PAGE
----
For this blog assignment, I have decided to respond to the article discovered by Nate called “The 5 biggest online privacy threats of 2013”. This article is based around protecting online users from privacy threats. Based off this reading, the number one way for college students to protect themselves is by limiting the amount of personal data they post on the Internet. Understanding this is vital to having a safe four years in college and for protecting their future. The article says “you love how easy it is to grab data from the cloud – and so do law enforcement agencies” (Riofrio, 2014). I find this especially interesting because of the recent iCloud hackings. Riofrio said to protect yourself from posting personal things into the cloud because there are definitely “privacy loopholes”. Jennifer Lawrence and multiple other celebrities should have heeded her warning. She also says that the increase in law-enforcement agencies’ requests of cloud-based data is increasing at an alarming rate. Although this article was written in 2013, I think it is a safe assumption to say the same is true this year.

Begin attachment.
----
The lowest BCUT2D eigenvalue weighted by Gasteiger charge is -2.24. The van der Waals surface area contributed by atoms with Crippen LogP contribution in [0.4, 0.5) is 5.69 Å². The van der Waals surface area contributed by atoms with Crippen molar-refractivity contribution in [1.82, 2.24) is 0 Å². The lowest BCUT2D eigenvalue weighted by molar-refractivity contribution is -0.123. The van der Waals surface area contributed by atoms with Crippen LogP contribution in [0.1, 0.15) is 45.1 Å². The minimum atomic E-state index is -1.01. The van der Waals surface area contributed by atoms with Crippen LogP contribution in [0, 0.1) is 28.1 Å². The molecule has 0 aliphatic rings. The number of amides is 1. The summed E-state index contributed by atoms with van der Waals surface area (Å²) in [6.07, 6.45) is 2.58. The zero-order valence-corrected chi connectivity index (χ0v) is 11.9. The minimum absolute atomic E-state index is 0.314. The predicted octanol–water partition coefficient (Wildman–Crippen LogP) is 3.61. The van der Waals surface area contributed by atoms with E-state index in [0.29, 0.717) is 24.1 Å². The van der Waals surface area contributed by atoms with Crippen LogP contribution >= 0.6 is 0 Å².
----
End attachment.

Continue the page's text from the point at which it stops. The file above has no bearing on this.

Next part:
Another risk that is common, and I would guess even more common in college students, is checking into locations on FB or dropping pins that are very trackable. Riofrio says that it is easy for the government to obtain location data and that the laws protecting mobile service users are “not horribly stringent”. Personally, I have location services turned off to avoid giving away location data and I refrain myself from checking into places on Facebook or other social medias. I suggest other students do the same. Riofrio discusses other alarming ideas in her article including tags on Facebook leading to tracking of people and the government misinterpreting security threats. Although there are many different strategies for online protection, in my opinion, the best one is just to be smart and limit the amount of personal data on the Internet.